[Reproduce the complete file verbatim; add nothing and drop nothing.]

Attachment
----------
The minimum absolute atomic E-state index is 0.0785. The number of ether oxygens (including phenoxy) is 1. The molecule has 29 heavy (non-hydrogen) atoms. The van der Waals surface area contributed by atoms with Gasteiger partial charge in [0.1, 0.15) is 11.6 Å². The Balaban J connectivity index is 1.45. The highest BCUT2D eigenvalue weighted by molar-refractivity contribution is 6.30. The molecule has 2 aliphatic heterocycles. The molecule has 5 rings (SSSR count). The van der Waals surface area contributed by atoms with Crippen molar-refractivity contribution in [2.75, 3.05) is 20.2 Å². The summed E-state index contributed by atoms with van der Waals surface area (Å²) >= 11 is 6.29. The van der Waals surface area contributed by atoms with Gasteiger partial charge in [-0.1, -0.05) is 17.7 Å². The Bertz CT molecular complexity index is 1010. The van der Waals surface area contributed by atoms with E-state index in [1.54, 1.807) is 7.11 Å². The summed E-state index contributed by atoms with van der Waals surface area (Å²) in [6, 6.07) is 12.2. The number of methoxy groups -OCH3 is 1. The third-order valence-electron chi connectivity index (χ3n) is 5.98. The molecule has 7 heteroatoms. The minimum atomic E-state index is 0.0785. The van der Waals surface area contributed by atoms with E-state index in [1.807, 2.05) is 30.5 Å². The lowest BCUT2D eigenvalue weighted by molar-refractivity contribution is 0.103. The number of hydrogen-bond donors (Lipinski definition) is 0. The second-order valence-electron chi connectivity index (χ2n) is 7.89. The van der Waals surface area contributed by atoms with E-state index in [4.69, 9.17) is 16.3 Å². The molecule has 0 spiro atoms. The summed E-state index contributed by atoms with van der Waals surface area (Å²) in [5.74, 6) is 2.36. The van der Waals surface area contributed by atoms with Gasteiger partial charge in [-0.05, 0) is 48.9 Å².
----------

The minimum absolute atomic E-state index is 0.0785. The number of ether oxygens (including phenoxy) is 1. The molecule has 29 heavy (non-hydrogen) atoms. The van der Waals surface area contributed by atoms with Gasteiger partial charge in [0.1, 0.15) is 11.6 Å². The Balaban J connectivity index is 1.45. The highest BCUT2D eigenvalue weighted by molar-refractivity contribution is 6.30. The molecule has 2 aliphatic heterocycles. The molecule has 5 rings (SSSR count). The van der Waals surface area contributed by atoms with Crippen molar-refractivity contribution in [2.75, 3.05) is 20.2 Å². The summed E-state index contributed by atoms with van der Waals surface area (Å²) >= 11 is 6.29. The van der Waals surface area contributed by atoms with Gasteiger partial charge in [-0.1, -0.05) is 17.7 Å². The Bertz CT molecular complexity index is 1010. The van der Waals surface area contributed by atoms with E-state index in [1.54, 1.807) is 7.11 Å². The summed E-state index contributed by atoms with van der Waals surface area (Å²) in [6, 6.07) is 12.2. The number of methoxy groups -OCH3 is 1. The third-order valence-electron chi connectivity index (χ3n) is 5.98. The molecule has 7 heteroatoms. The minimum atomic E-state index is 0.0785. The van der Waals surface area contributed by atoms with E-state index in [1.807, 2.05) is 30.5 Å². The lowest BCUT2D eigenvalue weighted by molar-refractivity contribution is 0.103. The number of hydrogen-bond donors (Lipinski definition) is 0. The second-order valence-electron chi connectivity index (χ2n) is 7.89. The van der Waals surface area contributed by atoms with E-state index in [4.69, 9.17) is 16.3 Å². The molecule has 0 spiro atoms. The summed E-state index contributed by atoms with van der Waals surface area (Å²) in [5.74, 6) is 2.36. The van der Waals surface area contributed by atoms with Gasteiger partial charge in [-0.05, 0) is 48.9 Å².